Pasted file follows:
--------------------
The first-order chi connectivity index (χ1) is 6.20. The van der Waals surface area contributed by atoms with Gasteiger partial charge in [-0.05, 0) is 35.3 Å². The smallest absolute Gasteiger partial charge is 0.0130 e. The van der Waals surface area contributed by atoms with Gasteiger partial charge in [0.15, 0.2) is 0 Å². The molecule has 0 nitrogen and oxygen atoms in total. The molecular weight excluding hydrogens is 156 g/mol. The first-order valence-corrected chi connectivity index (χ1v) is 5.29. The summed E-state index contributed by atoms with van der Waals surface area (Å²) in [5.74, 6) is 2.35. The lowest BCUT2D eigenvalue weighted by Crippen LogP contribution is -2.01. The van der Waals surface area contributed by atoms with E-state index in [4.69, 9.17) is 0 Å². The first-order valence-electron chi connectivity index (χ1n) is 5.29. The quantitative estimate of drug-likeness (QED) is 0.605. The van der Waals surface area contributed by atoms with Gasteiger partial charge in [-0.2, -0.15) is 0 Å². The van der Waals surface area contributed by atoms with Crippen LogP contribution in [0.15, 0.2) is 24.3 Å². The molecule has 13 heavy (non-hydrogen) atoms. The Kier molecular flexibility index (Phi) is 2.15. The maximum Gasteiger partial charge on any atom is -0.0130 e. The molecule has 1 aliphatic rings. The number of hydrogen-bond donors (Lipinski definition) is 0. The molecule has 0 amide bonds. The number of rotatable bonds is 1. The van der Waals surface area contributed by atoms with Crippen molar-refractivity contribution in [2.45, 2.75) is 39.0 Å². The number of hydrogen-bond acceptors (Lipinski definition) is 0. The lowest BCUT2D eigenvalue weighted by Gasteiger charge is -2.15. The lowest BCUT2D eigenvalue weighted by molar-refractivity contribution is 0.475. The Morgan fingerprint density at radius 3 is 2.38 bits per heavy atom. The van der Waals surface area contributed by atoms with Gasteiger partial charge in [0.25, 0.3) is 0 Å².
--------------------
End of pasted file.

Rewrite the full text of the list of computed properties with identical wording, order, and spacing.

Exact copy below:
The first-order chi connectivity index (χ1) is 6.20. The van der Waals surface area contributed by atoms with Gasteiger partial charge in [-0.05, 0) is 35.3 Å². The smallest absolute Gasteiger partial charge is 0.0130 e. The van der Waals surface area contributed by atoms with Gasteiger partial charge in [0.15, 0.2) is 0 Å². The molecule has 0 nitrogen and oxygen atoms in total. The molecular weight excluding hydrogens is 156 g/mol. The first-order valence-corrected chi connectivity index (χ1v) is 5.29. The summed E-state index contributed by atoms with van der Waals surface area (Å²) in [5.74, 6) is 2.35. The lowest BCUT2D eigenvalue weighted by Crippen LogP contribution is -2.01. The van der Waals surface area contributed by atoms with E-state index in [4.69, 9.17) is 0 Å². The first-order valence-electron chi connectivity index (χ1n) is 5.29. The quantitative estimate of drug-likeness (QED) is 0.605. The van der Waals surface area contributed by atoms with Gasteiger partial charge in [-0.2, -0.15) is 0 Å². The van der Waals surface area contributed by atoms with Crippen LogP contribution in [0.15, 0.2) is 24.3 Å². The molecule has 13 heavy (non-hydrogen) atoms. The Kier molecular flexibility index (Phi) is 2.15. The maximum Gasteiger partial charge on any atom is -0.0130 e. The molecule has 1 aliphatic rings. The number of hydrogen-bond donors (Lipinski definition) is 0. The molecule has 0 amide bonds. The number of rotatable bonds is 1. The van der Waals surface area contributed by atoms with Crippen molar-refractivity contribution in [2.45, 2.75) is 39.0 Å². The number of hydrogen-bond acceptors (Lipinski definition) is 0. The lowest BCUT2D eigenvalue weighted by Gasteiger charge is -2.15. The lowest BCUT2D eigenvalue weighted by molar-refractivity contribution is 0.475. The Morgan fingerprint density at radius 3 is 2.38 bits per heavy atom. The van der Waals surface area contributed by atoms with Gasteiger partial charge in [0.25, 0.3) is 0 Å².